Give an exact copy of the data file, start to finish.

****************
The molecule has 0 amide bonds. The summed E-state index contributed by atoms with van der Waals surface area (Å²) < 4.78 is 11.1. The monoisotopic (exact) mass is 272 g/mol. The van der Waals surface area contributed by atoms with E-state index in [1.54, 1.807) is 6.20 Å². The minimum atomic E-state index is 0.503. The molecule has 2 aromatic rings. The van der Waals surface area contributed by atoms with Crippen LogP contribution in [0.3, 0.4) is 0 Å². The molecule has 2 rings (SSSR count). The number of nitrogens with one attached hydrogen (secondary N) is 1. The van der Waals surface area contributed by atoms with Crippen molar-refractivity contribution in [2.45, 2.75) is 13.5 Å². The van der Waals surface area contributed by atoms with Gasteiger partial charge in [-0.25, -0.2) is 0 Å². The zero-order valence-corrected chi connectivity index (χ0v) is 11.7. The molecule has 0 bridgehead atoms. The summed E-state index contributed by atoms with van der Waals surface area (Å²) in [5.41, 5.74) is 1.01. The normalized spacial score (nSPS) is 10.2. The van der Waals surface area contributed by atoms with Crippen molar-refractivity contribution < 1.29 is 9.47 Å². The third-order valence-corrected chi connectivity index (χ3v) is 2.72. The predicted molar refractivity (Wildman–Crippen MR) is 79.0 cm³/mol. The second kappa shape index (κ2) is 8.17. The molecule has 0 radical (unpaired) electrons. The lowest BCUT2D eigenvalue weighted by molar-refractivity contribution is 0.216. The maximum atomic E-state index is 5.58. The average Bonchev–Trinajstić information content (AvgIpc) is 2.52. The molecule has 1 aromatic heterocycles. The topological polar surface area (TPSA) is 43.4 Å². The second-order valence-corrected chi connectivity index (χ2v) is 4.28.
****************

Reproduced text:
The molecule has 0 amide bonds. The summed E-state index contributed by atoms with van der Waals surface area (Å²) < 4.78 is 11.1. The monoisotopic (exact) mass is 272 g/mol. The van der Waals surface area contributed by atoms with E-state index in [1.54, 1.807) is 6.20 Å². The minimum atomic E-state index is 0.503. The molecule has 2 aromatic rings. The van der Waals surface area contributed by atoms with Crippen LogP contribution in [0.3, 0.4) is 0 Å². The molecule has 2 rings (SSSR count). The number of nitrogens with one attached hydrogen (secondary N) is 1. The van der Waals surface area contributed by atoms with Crippen molar-refractivity contribution in [2.45, 2.75) is 13.5 Å². The van der Waals surface area contributed by atoms with Gasteiger partial charge in [-0.25, -0.2) is 0 Å². The zero-order valence-corrected chi connectivity index (χ0v) is 11.7. The molecule has 0 bridgehead atoms. The summed E-state index contributed by atoms with van der Waals surface area (Å²) in [5.41, 5.74) is 1.01. The normalized spacial score (nSPS) is 10.2. The van der Waals surface area contributed by atoms with Crippen molar-refractivity contribution < 1.29 is 9.47 Å². The third-order valence-corrected chi connectivity index (χ3v) is 2.72. The predicted molar refractivity (Wildman–Crippen MR) is 79.0 cm³/mol. The second kappa shape index (κ2) is 8.17. The molecule has 0 radical (unpaired) electrons. The lowest BCUT2D eigenvalue weighted by molar-refractivity contribution is 0.216. The maximum atomic E-state index is 5.58. The average Bonchev–Trinajstić information content (AvgIpc) is 2.52. The molecule has 1 aromatic heterocycles. The topological polar surface area (TPSA) is 43.4 Å². The second-order valence-corrected chi connectivity index (χ2v) is 4.28.